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Public Information Notice (PIN) No. 03/85
July 10, 2003
Corrected: August 14, 2003
International Monetary Fund
700 19th Street, NW
Washington, D.C. 20431 USA

IMF Concludes 2003 Article IV Consultation with Trinidad and Tobago

Public Information Notices (PINs) are issued, (i) at the request of a member country, following the conclusion of the Article IV consultation for countries seeking to make known the views of the IMF to the public. This action is intended to strengthen IMF surveillance over the economic policies of member countries by increasing the transparency of the IMF's assessment of these policies; and (ii) following policy discussions in the Executive Board at the decision of the Board. The staff report (use the free Adobe Acrobat Reader to view this pdf file) for the 2003 Article IV consultation with Trinidad and Tobago is also available.

On June 23, 2003, the Executive Board of the International Monetary Fund (IMF) concluded the Article IV consultation with Trinidad and Tobago.1

Background

Trinidad and Tobago recorded its ninth consecutive year of economic growth in 2002 despite the global economic slowdown and the lingering negative impact on regional trading partners of the September 11, 2001 attacks. Unemployment fell from 14 percent in 1998 to about 10 percent in 2002, while inflation remained subdued. In March 2003, Standard & Poor's upgraded Trinidad and Tobago's credit rating to BBB from BBB-.

Despite the government's efforts to lower expenditures, the overall fiscal position of the central government weakened somewhat in FY 2001/02 with an overall deficit of nearly 1½ percent of GDP reflecting lower tax collections (by 4 percentage points of GDP) as a result of tax write-offs for dry wells and higher than anticipated tax-deductible capital expenditures by a major oil company. Reflecting a steady decline in the buoyancy of non-energy revenues, the non-energy fiscal deficit of the central government widened to about 10 percent of non-energy GDP from 4 percent in 1998. The overall deficit was mainly financed through domestic borrowing. A number of public enterprises continued to depend on government transfers to service their debts, while some continued to implement infrastructure projects on behalf of the central government.

At end-2002, the total public sector debt was 66 percent of GDP; of which guaranteed debt was equivalent to 19 percent of GDP, and external debt 20 percent of GDP. The bulk of domestic debt is held by commercial banks.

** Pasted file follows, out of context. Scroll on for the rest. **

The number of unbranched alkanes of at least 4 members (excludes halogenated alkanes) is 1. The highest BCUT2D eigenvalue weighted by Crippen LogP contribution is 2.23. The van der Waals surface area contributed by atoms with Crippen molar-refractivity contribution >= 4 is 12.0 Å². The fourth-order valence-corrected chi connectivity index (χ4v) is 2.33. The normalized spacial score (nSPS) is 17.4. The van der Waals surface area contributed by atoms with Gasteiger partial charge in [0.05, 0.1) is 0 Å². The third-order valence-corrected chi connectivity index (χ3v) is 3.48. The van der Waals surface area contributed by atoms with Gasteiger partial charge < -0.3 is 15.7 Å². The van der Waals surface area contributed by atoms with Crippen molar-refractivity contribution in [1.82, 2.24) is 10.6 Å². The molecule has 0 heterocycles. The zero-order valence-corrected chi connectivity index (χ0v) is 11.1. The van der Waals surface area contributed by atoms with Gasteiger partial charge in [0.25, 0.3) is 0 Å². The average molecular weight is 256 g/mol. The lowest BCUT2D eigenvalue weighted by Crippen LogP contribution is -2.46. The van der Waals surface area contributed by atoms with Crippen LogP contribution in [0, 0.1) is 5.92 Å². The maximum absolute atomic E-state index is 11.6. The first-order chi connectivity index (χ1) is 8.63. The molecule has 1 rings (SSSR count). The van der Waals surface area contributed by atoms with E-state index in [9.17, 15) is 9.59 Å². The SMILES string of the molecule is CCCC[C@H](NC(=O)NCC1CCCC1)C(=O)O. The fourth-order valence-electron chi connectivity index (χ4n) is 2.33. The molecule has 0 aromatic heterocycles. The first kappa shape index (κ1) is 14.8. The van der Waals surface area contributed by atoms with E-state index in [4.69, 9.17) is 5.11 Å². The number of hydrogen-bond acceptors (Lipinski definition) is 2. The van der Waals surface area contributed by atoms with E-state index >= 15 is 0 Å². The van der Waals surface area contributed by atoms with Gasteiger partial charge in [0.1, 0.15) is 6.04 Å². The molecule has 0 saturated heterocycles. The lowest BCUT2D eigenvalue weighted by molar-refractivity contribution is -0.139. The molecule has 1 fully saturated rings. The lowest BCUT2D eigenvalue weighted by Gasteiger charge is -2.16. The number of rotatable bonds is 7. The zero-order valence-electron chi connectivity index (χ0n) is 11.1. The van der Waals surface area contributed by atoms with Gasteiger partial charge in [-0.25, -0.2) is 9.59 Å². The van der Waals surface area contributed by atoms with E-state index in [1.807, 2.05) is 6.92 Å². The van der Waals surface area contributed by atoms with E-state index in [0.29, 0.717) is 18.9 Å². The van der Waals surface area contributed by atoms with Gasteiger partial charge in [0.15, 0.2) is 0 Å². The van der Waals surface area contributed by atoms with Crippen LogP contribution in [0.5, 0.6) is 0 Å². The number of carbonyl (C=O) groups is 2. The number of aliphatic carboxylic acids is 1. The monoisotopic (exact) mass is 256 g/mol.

Monetary conditions eased in 2002 resulting in appreciable declines in interest rates. Reserve requirements were lowered from 21 to18 percent during the course of the year. However, despite declining borrowing costs, growth in private sector credit remained weak. This reflected the economic slowdown exacerbated by increased uncertainty due to the political stalemate. The central bank introduced a new liquidity management mechanism in May 2002, based on the announcement of an overnight repo rate, with an initial rate of 5¾ percent. This rate was reduced to 5¼ percent in August 2002, and has since remained unchanged.

The external current account weakened in 2002 to record a small deficit (¼ percent of GDP). This partly reflected a continuing weak demand for manufactured exports as economic growth slowed in the Caribbean. The overall balance of payments recorded a sharply smaller surplus of ¼ percent of GDP (down from 5½ percent) as direct investment slowed. Gross official reserves cover remained at around five months of imports.

Executive Board Assessment

Executive Directors observed that Trinidad and Tobago has enjoyed an extended period of positive growth, low inflation and a steady decline in unemployment. Directors commended the authorities for their prudent management of the economy in recent years despite the global and regional slowdown, but noted that challenges remain. These include the strengthening of the non-energy fiscal and external balances and the improvement of the performance of public enterprises.

Directors viewed the effective use of prospective higher energy revenues as key to Trinidad and Tobago's future development and growth. They noted that the authorities' plan to achieve developed country status by 2020 through establishing a highly educated work force, and strengthening infrastructure, is a commendable objective, but cautioned that the government needs to tailor its spending in line with the country's absorptive capacity. Specifically, they recommended that the authorities take advantage of the higher-than-budgeted oil prices to raise the primary surplus, and transfer part of it to a strengthened revenue stabilization fund (RSF), whose assets could be invested abroad to generate income for future generations. Expenditures—particularly permanent entitlements—should be kept under tight control given that increased revenues may not be sustained. Directors supported higher spending on health, education and infrastructure, while cautioning that adequate attention should be paid to the efficiency of such spending.